New COVID outbreak clouds China’s economic rebound
Lockdowns and travel controls have returned in recent days in China amid the country’s biggest COVID outbreak of 2021. © Reuters
CK TAN, Nikkei staff writer | China
SHANGHAI — Sunday was the slowest weekend day for sales Shanghai fruit vendor Zhang Ming has seen since January.
“Our business barely had recovered to pre-COVID days and now customers are staying away because of the recent cases,” he sighed.
Pandemic controls are back in Shanghai and a number of other cities around China amid the country’s biggest and widest resurgence of coronavirus cases since January, with some 1,702 confirmed cases so far.
Authorities counted 143 cases on Monday, including 108 local transmissions — a small number by comparison with neighbors like Malaysia and Japan, but far more than the country has gotten used to. Many involve the highly contagious delta variant, which was also central to an outbreak that started in Guangdong Province in late May.
The upsurge is causing economists to trim their expectations for this year’s recovery. China is due to report retail and industrial production figures for July next Monday amid signs of slowing momentum as pandemic controls hamper the movement of people and goods.
Beijing authorities have barred arrivals to the capital from districts officially classified as medium or high risk for COVID, with flight links to Nanjing and 14 other cities suspended.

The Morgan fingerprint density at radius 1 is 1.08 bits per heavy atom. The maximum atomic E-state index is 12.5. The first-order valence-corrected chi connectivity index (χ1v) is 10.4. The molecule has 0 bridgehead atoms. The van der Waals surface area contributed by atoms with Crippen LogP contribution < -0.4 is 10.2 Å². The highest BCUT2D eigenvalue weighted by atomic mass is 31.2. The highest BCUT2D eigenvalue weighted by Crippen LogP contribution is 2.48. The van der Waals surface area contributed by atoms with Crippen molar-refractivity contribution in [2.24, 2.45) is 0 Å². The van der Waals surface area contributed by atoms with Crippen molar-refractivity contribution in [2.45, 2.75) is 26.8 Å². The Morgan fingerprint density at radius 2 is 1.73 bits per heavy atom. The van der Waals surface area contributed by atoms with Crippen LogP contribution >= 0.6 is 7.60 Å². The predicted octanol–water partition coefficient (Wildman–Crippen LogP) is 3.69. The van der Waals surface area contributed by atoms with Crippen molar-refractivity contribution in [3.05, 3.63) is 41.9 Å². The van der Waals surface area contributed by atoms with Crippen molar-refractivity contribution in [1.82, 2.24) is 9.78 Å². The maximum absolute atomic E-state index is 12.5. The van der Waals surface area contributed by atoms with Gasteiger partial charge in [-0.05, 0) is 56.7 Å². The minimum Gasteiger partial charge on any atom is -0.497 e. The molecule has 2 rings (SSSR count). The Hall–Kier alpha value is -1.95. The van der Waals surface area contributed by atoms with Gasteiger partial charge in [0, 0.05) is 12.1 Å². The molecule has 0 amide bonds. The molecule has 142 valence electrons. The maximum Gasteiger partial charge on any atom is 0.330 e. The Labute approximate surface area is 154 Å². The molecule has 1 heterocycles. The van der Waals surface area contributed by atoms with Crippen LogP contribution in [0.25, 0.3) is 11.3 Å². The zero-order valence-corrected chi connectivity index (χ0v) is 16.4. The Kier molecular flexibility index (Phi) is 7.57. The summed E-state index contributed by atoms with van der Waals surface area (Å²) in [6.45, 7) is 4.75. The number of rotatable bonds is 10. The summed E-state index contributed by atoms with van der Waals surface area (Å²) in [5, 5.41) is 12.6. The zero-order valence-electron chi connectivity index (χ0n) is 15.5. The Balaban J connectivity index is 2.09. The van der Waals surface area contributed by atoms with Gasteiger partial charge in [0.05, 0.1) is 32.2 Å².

Fifteen districts around the country are now classified as high risk, up from seven as of Saturday. The authorities have listed 199 districts across Beijing, Shanghai and 11 provinces as medium risk.
More than 30 government officials have been punished over the outbreak, including some at Nanjing airport, where it began with a flight from Russia. State-owned Global Times said the offending officials, including a vice mayor as well as district, hospital and aviation executives, had demonstrated “slack responses and ineffective management.”
Hui Shan, chief China economist at Goldman Sachs, estimated in a client note that the authorities would be able to bring the outbreak under control within a month, with the impact concentrated on service industries. As a consequence, Shan cut her forecast for sequential third-quarter gross domestic product growth to 2.3% from 5.8% and her annual projection slightly to 8.3% from 8.6%.
Jan Hatzius, the bank’s global chief economist, warned in a separate note that more cuts could follow.
“The uncertainty remains high, and the restrictions on travel and entertainment could push Q3 growth as low as zero,” he said, should there be a national return to the tight COVID controls imposed in northeastern provinces at the beginning of the year.
China’s year-on-year GDP growth decelerated to 7.9% in the second quarter from 18.3% in the first quarter due to the difference in conditions last year when the country was the first to go into lockdown and the first to emerge.
The return of controls is expected to show up in next week’s monthly data, too, according to economists.
“The related restriction measures have already led to a clear decline in mobility, and this is likely to have weighed on service spending, including catering, which accounts for 10% of retail sales,” wrote Societe General economists Wei Yao and Michelle Lam in a client note.